A probe card for electrically interfacing a plurality of devices on a substrate to be tested to a testing unit includes a plurality of probe tips disposed on a surface of the probe card facing the substrate and arranged in a manner corresponding to a plurality of contact pads on the devices of the substrate. The probe card also includes a plurality of signal contacts for conducting signals to and from the testing unit, each signal contact electrically connected to a probe tip. Use of preferred embodiments of the present invention may provide reduced impedance mismatch during high speed testing of high density semiconductor devices.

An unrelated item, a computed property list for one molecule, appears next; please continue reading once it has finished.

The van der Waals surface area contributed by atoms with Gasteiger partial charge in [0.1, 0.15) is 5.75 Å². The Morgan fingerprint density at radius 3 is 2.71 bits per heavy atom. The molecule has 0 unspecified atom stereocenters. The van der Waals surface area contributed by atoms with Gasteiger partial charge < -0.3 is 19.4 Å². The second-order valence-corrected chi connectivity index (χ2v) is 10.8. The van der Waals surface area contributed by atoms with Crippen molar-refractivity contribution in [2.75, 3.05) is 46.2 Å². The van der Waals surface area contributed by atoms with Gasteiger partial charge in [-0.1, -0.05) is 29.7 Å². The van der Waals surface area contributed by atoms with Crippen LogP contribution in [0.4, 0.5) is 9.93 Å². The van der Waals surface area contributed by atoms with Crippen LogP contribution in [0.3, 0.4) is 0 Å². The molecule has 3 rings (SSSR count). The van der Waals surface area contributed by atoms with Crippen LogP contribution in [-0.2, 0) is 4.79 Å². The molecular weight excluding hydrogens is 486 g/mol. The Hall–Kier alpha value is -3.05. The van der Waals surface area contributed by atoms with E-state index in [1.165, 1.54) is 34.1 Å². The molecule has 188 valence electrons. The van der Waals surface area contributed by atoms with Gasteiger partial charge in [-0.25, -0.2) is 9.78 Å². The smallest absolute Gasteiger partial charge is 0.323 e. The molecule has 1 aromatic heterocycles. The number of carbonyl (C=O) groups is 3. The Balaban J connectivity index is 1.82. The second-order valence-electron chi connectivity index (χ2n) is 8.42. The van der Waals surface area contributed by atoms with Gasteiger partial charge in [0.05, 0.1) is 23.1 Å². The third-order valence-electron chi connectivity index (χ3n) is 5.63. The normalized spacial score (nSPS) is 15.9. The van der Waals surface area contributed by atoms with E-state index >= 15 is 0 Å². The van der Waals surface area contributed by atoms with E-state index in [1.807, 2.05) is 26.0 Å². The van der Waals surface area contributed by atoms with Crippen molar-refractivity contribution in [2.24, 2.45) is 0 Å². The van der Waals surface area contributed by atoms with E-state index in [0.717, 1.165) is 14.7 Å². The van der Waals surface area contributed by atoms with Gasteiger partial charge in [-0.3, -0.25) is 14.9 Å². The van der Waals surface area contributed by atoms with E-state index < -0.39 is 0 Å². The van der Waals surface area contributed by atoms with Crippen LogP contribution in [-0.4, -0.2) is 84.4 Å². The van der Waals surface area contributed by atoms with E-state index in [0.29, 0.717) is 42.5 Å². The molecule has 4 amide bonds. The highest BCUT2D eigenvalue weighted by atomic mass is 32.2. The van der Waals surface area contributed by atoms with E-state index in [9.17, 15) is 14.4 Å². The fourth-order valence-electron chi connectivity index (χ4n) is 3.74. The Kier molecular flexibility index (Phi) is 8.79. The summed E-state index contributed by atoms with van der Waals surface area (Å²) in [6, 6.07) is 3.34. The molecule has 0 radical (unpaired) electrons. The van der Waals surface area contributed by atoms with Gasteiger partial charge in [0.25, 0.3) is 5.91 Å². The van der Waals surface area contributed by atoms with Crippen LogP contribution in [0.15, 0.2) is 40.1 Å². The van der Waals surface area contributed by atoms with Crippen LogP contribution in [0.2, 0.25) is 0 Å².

The probe card described is included in a substrate probing and heating apparatus for testing the electrical characteristics of a plurality devices on a substrate at a plurality of temperatures. The probing and heating apparatus also includes a support unit to align and hold the substrate and the probe card to one another. The support unit includes two support members that may be disengagably coupled to one another. A substrate is removably mounted on a planar surface of the first support member, the substrate having device contact pads facing away from the planar surface. The first support member also includes a heater. The probe card is removably mounted on a second support member. The apparatus also includes a means for disengagably coupling the first member and the second member to one another in a fixed position with the substrate and probe card therebetween to achieve electrical contact between each probe tip of the probe card and the corresponding contact pad of the substrate. Use of preferred embodiments of the present invention may allow testing of high density devices at high speeds in substrate form thereby eliminating a number of steps of the conventional process required when the substrate is separated into individual packaged units before performing certain tests such as burn-in.